Ideaoscape- they call them beliefs because they are not facts.
The DNA Totem has just a mere smattering of objects once thought to be worth something to the buyer, but then discarded. Often, she believes this happens because we project emotions onto the items, and once they are home and unwrapped the true void shows through. It ends up in the trash, the recycle bin, tucked away out – out of sight or embedded onto the DNA Totem.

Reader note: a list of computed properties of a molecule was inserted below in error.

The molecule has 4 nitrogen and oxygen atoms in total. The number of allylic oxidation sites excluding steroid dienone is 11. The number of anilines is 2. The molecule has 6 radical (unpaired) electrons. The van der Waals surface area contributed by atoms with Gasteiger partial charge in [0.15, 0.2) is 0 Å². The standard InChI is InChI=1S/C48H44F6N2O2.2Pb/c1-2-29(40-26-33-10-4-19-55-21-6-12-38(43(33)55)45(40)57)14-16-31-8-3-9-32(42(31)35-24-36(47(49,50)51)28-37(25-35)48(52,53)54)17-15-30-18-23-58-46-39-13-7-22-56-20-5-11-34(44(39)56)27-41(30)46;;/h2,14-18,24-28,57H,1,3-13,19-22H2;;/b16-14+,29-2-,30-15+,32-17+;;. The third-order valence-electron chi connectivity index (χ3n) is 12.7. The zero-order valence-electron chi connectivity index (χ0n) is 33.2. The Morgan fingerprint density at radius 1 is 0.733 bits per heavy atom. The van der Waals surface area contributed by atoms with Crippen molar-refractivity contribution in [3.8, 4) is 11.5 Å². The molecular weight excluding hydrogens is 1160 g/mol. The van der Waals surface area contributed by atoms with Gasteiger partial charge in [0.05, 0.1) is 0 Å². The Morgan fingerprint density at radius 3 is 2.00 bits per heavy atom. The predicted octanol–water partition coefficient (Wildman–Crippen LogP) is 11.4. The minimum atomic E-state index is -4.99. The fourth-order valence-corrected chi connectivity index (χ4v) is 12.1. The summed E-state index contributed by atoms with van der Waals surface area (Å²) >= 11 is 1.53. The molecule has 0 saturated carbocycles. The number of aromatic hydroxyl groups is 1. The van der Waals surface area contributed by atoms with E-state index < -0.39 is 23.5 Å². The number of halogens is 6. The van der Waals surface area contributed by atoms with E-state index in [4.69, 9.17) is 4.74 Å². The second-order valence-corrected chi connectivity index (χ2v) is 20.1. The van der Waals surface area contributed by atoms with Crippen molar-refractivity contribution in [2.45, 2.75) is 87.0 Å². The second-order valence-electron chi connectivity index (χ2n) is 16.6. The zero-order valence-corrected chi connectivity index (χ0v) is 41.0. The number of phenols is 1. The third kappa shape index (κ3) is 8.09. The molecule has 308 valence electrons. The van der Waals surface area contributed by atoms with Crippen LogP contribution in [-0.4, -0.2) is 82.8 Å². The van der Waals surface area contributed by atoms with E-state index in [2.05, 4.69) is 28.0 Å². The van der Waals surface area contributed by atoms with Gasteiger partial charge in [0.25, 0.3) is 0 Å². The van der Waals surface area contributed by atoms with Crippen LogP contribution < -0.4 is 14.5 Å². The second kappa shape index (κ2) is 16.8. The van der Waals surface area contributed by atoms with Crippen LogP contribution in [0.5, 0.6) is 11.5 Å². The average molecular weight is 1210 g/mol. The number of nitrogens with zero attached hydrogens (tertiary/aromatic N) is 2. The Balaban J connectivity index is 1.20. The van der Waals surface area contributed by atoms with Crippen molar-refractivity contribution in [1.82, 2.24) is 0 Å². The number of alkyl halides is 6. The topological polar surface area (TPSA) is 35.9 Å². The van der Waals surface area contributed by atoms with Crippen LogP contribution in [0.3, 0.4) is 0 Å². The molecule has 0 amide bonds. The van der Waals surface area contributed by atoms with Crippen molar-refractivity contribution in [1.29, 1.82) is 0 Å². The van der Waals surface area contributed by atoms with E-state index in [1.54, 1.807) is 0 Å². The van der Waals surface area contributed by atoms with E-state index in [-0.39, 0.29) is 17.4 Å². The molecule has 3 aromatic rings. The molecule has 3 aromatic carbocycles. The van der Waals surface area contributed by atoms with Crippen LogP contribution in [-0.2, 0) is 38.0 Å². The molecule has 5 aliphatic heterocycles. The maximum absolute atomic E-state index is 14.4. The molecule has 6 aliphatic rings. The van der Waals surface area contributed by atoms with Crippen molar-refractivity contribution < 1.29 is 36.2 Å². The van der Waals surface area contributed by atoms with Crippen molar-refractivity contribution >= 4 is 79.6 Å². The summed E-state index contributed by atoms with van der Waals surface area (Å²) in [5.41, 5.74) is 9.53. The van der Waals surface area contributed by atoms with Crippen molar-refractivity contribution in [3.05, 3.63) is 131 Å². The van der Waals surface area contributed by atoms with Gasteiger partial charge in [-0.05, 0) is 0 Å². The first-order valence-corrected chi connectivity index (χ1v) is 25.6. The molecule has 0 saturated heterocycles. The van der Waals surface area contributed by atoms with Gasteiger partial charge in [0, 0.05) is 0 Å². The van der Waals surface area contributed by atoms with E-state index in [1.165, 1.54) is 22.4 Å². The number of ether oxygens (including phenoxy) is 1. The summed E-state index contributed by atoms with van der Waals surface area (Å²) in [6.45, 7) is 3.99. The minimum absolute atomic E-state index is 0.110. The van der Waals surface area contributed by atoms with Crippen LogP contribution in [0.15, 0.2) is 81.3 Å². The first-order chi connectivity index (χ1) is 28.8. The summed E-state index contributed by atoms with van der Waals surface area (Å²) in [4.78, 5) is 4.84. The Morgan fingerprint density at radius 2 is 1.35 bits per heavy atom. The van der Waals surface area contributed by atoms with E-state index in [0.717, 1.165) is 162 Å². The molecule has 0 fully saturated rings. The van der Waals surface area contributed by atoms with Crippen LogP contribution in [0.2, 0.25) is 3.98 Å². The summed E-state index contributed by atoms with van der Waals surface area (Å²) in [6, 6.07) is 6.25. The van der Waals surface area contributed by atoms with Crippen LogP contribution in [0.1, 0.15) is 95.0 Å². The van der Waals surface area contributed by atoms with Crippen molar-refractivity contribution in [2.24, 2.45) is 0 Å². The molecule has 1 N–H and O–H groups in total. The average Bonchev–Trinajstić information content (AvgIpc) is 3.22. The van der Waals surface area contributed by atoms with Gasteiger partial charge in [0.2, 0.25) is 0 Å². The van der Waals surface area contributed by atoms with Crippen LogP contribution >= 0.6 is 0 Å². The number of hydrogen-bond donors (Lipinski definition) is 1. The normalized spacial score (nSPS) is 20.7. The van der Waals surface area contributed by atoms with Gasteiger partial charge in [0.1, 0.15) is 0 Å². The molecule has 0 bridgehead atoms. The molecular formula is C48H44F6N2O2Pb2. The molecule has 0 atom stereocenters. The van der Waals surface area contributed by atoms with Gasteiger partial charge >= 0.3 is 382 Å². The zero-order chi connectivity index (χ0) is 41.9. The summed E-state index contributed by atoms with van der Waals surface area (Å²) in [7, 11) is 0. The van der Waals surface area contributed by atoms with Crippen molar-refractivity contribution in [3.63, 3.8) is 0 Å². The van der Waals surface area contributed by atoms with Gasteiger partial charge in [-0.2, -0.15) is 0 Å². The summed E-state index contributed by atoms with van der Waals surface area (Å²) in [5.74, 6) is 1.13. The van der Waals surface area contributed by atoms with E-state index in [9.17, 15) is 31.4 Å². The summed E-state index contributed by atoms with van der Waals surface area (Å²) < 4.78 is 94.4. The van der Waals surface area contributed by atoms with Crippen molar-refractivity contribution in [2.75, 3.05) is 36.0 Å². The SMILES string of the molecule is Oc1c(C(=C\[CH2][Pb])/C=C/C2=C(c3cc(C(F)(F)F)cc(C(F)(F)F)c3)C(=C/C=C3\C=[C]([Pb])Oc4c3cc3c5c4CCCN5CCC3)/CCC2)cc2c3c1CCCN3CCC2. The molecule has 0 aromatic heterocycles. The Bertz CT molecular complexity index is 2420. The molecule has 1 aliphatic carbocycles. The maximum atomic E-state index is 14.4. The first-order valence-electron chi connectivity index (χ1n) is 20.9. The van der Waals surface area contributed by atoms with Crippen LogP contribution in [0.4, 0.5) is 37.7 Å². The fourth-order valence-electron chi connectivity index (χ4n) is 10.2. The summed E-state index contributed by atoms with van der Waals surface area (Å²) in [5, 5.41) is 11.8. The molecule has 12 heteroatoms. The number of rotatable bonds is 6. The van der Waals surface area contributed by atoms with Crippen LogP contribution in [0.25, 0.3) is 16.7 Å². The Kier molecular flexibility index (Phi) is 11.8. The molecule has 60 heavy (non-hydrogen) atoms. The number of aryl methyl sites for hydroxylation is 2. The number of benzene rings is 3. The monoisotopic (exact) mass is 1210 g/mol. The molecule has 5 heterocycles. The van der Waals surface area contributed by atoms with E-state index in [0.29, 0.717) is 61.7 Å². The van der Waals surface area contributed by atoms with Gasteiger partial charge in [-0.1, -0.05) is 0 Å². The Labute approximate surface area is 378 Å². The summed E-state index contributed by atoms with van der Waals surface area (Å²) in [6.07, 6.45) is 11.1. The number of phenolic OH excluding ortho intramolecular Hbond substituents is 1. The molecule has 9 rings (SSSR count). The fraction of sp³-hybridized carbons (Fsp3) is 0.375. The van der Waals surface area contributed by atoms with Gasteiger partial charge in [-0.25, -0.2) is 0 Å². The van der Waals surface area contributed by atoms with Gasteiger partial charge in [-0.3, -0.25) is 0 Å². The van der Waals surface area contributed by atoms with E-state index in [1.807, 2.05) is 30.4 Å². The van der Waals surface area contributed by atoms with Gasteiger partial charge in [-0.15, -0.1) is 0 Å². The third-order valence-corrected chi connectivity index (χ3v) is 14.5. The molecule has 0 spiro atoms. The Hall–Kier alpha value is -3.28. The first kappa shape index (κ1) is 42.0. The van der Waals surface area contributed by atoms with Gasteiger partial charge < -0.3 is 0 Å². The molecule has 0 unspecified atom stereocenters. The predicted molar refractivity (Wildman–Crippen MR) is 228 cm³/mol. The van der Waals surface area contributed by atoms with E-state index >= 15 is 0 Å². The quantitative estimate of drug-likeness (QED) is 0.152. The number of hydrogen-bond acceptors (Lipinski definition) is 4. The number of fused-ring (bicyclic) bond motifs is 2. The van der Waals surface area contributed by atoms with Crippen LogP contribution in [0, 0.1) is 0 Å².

Suprina studied sculpture at the University of the Arts in Philadelphia but never graduated. Instead she got a job as a sculptor in Hoboken at the Macys Thanksgiving Day Parade and learned her craft working in the field. There she discovered the world of promotional prop making and after gaining skill and confidence Suprina started her own prop business. Her clients included Annie Leibovitz, Apple Computer, Bloomingdales, Fortunoff, and the Macy’s Thanksgiving Day Parade. After 9/11, (she lived 3 blocks from ground zero), Suprina found herself making the life long decision to focus solely on her own artworks, which are mostly narrative/figurative and deal with the human condition and social issues. Detritus, castings, modeling, and painting, are all parts of the finished works. In 2012 she was selected to create an exterior interactive public sculpture on Governors Island. Inspired by a Tibetan Prayer Wheel she hand wrote a statement in 32 languages in it’s interior. In 2013 she was voted ‘Best Portfolio’ by Pro Arts, which awarded her a full room installation at the Drawing Rooms in Jersey City. In the fall of 2013, thirty-two of her sculptures were shown in the Morristown court house for 10 days of a 3 month show before the County Sheriff deemed her work ‘dangerous to the public and demanded they all be removed. He placed a 24/7 guard on the work until Suprina removed it. Fifteen of the 32 sculptures were placed at Gallery Aferro the same day it was removed from Morristown. This experience inspired Suprina to create a series of ‘Dangerous Art’ and another series of works related to the theme of ‘Injustice in our Justice System’. In the spring 2015 she exhibited at the first ever ‘FLUX Art Fair’ in Harlem and was chosen again as ‘Best Portfolio’ by Pro Arts, this time the chosen artists (6 in all) exhibited in the Jersey City Museum. Suprina just installed her second public sculpture titled “DNA Totem” in Marcus Garvey Park in March 2016. The Puffin Foundation and Lower Manhattan Cultural Council helped to fund this project along with the Harlem community. Currently she is working on a 70’ installation for Gallery Aferro in Newark New Jersey as part of the ‘Activate market Street’ outreach. This installation titled Becoming “Them” and investigates our relationship to our tech world devices. Suprina has shown in galleries in Chelsea, Harlem, Brooklyn, and Governors as well as Chicago, Arizona and NJ.